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President Trump and Turkish President Recep Tayyip Erdogan. Photo: Peter Nicholls/Pool/AFP via Getty Images

The Trump administration laid out its case against a Senate bill that would sanction Turkey for purchasing Russian-made defense systems and help Syrian Kurdish refugees immigrate to the U.S. in a State Department document obtained by The Daily Beast.

Why it matters: The document reveals how Turkey's actions have divided Trump officials and members of Congress, who have criticized the executive branch for not sanctioning Turkey for trading with Russia's defense and intelligence sectors.

  • The bipartisan "Promoting American National Security and Preventing the Resurgence of ISIS Act" — sponsored by Sens. Jim Risch (R-Idaho) and Bob Menendez (D-N.J.) — would bar the U.S. from selling Turkey F-16 or F-35 fighter jets unless the country abandons the Russian-made S-400 missile defense system it has purchased and tested. 

The big picture: In the document, the administration argues that the legislation would damage defense trade between the U.S. and Turkey, pushing Turkey to buy more weapons from Russia or other "adversary arms providers."

  • The administration says the legislation would "treat Turkey as a pariah in NATO, feeding a narrative that the Russian Federation would likely seek to amplify and exploit."

The administration also opposes a provision of the bill that would help Kurdish allies immigrate to the U.S.

  • "The President has been clear on this Administration’s approach to refugees as reflected in the National Security Strategy of the United States," the document says.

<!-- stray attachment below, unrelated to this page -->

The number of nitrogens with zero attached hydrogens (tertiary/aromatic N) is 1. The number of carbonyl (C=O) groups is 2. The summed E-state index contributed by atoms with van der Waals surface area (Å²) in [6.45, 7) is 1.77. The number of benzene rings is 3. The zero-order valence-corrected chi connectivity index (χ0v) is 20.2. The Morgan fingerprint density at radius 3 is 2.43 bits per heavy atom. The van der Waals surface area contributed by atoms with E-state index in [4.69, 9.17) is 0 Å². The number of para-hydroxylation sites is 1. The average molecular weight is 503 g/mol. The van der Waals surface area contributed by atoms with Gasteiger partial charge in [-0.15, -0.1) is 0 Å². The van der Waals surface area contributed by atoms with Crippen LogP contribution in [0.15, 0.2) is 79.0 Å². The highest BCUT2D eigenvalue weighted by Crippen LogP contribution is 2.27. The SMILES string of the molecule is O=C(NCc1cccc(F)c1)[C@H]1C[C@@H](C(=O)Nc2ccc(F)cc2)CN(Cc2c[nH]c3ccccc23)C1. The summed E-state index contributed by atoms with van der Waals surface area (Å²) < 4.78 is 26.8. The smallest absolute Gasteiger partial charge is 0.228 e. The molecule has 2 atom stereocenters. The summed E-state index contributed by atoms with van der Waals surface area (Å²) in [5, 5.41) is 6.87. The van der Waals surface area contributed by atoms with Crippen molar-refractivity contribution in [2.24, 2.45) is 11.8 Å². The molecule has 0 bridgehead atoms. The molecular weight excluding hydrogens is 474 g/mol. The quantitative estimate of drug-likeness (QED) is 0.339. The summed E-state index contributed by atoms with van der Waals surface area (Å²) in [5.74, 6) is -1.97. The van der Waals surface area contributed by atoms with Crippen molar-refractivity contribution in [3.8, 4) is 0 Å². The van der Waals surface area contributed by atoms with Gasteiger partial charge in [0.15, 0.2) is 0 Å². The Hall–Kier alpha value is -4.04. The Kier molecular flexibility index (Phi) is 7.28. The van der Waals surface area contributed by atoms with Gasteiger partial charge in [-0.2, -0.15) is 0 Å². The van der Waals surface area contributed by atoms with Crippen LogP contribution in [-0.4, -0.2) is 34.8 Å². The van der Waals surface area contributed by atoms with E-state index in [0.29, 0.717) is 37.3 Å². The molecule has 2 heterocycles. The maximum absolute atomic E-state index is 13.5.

• The administration has already capped the number of refugees the U.S. will accept at a historic low of just 18,000 from a high of 110,000 in 2016.

Go deeper:

Go deeper

Biden plans to ask public to wear masks for first 100 days in office

Joe Biden. Photo: Mark Makela/Gettu Images

President-elect Joe Biden and Vice President-elect Kamala Harris sat down with CNN on Thursday for their first joint interview since the election.

The big picture: In the hour-long segment, the twosome laid out plans for responding to the pandemic, jump-starting the economy and managing the transition of power, among other priorities.

The quick FCC fix that would get more students online

Illustration: Sarah Grillo/Axios

As the pandemic forces students out of school, broadband deployment programs aren't going to move fast enough to help families in immediate need of better internet access. But Democrats at the Federal Communications Commission say the incoming Biden administration could put a dent in that digital divide with one fast policy change.

State of play: An existing FCC program known as E-rate provides up to $4 billion for broadband at schools, but Republican FCC chairman Ajit Pai has resisted modifying the program during the pandemic to provide help connecting students at home.

Dion Rabouin, author of Markets
34 mins ago - Politics & Policy

America's hidden depression

Biden introduces his pick for Treasury secretary, Janet Yellen, on Dec. 1. Photo: Alex Wong/Getty Images

President-elect Biden faces a fragile recovery that could easily fall apart, as the economy remains in worse shape than most people think.

Why it matters: There is a recovery happening. But it's helping some people immensely and others not at all. And it's that second part that poses a massive risk to the Biden-Harris administration's chance of success.